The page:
Celebrating its 90th anniversary, General Manager Brett Woltjen reflects on the Shell Norco Manufacturing Complex’s achievements in the global oil giant’s success.
“The secret roux in all this is the people here and their commitment and capabilities,” Woltjen said. “That’s what makes this place special. In terms of being a plant manager, who wouldn’t want that deal, right? To have a site and have the opportunity to lead people like that … this has been an absolute highlight of my career to come here and provide leadership for this site, and be part of the history of this place.”
Pointing to the photographs of the site’s general managers in the hallway, Woltjen called it an honor to have his photo there, too.
Shell’s 1,000-acre complex and the community of Norco share an intimate history.
A maze of silver and white plant pipelines woven into the community itself is testimony to the area’s symbiotic relationship with industry petrochemical giants like Shell in the River Region.
In 1916, the New Orleans Refining Company purchased 366 acres of sugar cane fields from the Goodhope Plantation in Louisiana to establish a marine petroleum supply terminal. Three years later, construction began on a refinery to process heavy Mexican crude. On May 8, 1920, the first processing unit began operations. As the industry grew in the post-WWI era, so did the community. In 1925, residents adopted the initials of the New Orleans Refining Company (NORCO) as the name of its town.
The Shell Petroleum Corporation, forerunner of Shell Oil Company, acquired the Norco Refinery in 1929. In 1955, a nearby chemical plant was added, significantly enhancing the overall production and business scope of the refinery.
In 1998, a merger with Texaco and Saudi Aramco made the refining and chemical business officially separate. Shell Norco Refining Company became a division of Motiva Enterprises. In 2002, Texaco exited the merger and Motiva Enterprises became a 50/50 joint venture between Shell and Saudi Aramco.
Until May 2017, the chemical plant was owned and operated by Shell Chemicals, while the refinery was owned and operated by Motiva Enterprises LLC. However, following the division of Motiva’s assets, the site became one, Shell-owned facility.
Norco residents have recounted the interrelationship with Shell in past years. Since the inception of The Shell Norco endowment foundation and community funds in 2001, some $2,555,062 have been awarded to the community. Grant recipients range from local non-profits to organizations focused on business development, job creation, workforce skills training and improving the quality of life in the Norco community.
On Saturday, Shell Norco rewarded the community by giving away $20 gas cards and providing free carwashes. On Wednesday, Shell Norco employees were treated to a barbecue lunch and received 90th anniversary gifts.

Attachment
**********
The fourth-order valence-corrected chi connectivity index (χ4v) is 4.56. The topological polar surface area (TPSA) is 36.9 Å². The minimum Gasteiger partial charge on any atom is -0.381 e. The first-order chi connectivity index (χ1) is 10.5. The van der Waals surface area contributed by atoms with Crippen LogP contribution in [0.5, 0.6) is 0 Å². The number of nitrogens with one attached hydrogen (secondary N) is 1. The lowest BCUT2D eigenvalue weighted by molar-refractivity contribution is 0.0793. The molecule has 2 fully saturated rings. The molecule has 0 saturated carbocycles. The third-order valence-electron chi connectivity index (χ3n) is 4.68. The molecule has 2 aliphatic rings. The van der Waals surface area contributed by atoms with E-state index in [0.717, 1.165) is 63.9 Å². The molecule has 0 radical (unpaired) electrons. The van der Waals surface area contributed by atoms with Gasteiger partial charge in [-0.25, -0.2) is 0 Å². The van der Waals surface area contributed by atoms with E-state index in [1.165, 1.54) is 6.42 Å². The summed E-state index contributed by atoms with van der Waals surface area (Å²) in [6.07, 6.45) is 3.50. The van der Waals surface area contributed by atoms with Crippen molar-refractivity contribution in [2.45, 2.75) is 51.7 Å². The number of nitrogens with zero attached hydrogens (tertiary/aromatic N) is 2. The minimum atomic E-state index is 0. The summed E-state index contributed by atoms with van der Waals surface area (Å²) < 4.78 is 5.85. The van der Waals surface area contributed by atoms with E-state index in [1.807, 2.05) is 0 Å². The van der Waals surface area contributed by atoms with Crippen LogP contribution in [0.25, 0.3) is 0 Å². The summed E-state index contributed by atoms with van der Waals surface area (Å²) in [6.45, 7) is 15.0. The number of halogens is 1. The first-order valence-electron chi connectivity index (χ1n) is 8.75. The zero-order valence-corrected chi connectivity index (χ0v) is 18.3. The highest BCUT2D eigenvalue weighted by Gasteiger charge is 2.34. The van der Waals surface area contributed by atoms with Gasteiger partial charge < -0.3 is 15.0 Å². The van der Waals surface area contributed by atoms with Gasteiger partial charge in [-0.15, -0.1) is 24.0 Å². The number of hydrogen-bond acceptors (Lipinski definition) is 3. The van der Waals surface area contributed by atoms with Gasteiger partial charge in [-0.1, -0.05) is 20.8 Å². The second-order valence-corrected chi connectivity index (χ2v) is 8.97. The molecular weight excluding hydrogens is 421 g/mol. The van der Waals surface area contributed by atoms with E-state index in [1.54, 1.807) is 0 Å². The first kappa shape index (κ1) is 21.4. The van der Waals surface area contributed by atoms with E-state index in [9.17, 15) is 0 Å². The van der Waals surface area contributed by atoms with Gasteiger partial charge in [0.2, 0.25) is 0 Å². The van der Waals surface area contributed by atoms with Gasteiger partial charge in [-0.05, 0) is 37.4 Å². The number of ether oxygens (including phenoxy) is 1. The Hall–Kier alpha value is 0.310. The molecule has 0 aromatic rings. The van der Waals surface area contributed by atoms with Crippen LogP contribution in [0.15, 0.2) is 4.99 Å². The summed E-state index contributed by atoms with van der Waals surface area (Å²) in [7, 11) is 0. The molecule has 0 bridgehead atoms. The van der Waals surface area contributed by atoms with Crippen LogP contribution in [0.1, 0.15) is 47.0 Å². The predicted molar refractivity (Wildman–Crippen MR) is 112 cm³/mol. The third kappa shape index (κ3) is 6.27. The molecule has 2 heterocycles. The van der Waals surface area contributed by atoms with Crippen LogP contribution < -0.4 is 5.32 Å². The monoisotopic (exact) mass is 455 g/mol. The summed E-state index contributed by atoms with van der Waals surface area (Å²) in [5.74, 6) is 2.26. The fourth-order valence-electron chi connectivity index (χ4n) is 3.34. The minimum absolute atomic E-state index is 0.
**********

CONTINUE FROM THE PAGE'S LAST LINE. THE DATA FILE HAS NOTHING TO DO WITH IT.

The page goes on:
“We’re excited about being part of this community,” Woltjen said. “We have multi-generations of employees that have worked here and identify with the rich history of this plant.”
Shell Norco employs 1,100 people and averages 1,000 contractors on the site, which Woltjen said are good paying jobs that provide substantial economic stimulus for the area.
“We’ve been here 90 years and our goal is to stay another 90,” Woltjen said. “The plant that is here is not the same plant that was here 90 years ago. We’ve been looking at assets that we have and figuring out how we can improve them in ‘re-lifeing’ them and setting ourselves up for that future.”
Woltjen said Shell Norco has spent at least $500 million in the last two years to update equipment like the catalytic cracker or what he called “the heart of the refinery.”
“We’ve been here 90 years and our goal is to stay another 90.” — Brett Woltjen
Originally from St. Louis, Mi., Woltjen said coming to Norco nearly four years ago has changed his life for the better.
“The people here are absolutely what makes this place special,” he said. “It’s just been fantastic to get to come here, and join this team here and provide a little bit of leadership and be here during a pretty special time setting us up for the future.”
Shell Norco’s history
- 1929: Shell buys the New Orleans Refining Co. (NORCO)
- 1955: A nearby chemical plant was added, significantly enhancing overall production and business scope of the refinery.
- 1998: A merger with Texaco and Saudi Aramco made the refining and chemical business officially separate; Shell Norco Refining Co. became a division of Motiva Enterprises.
- 2002: Texaco exited the merger and Motiva Enterprises became a 50-50 joint venture between Shell and Saudi Aramco.
- 2017: Until this time, the chemical plant was owned and operated by Shell Chemicals, while the refinery was owned and operated by Motiva Enterprises. However, following the division of Motiva’s assets, the site became one, Shell-owned facility.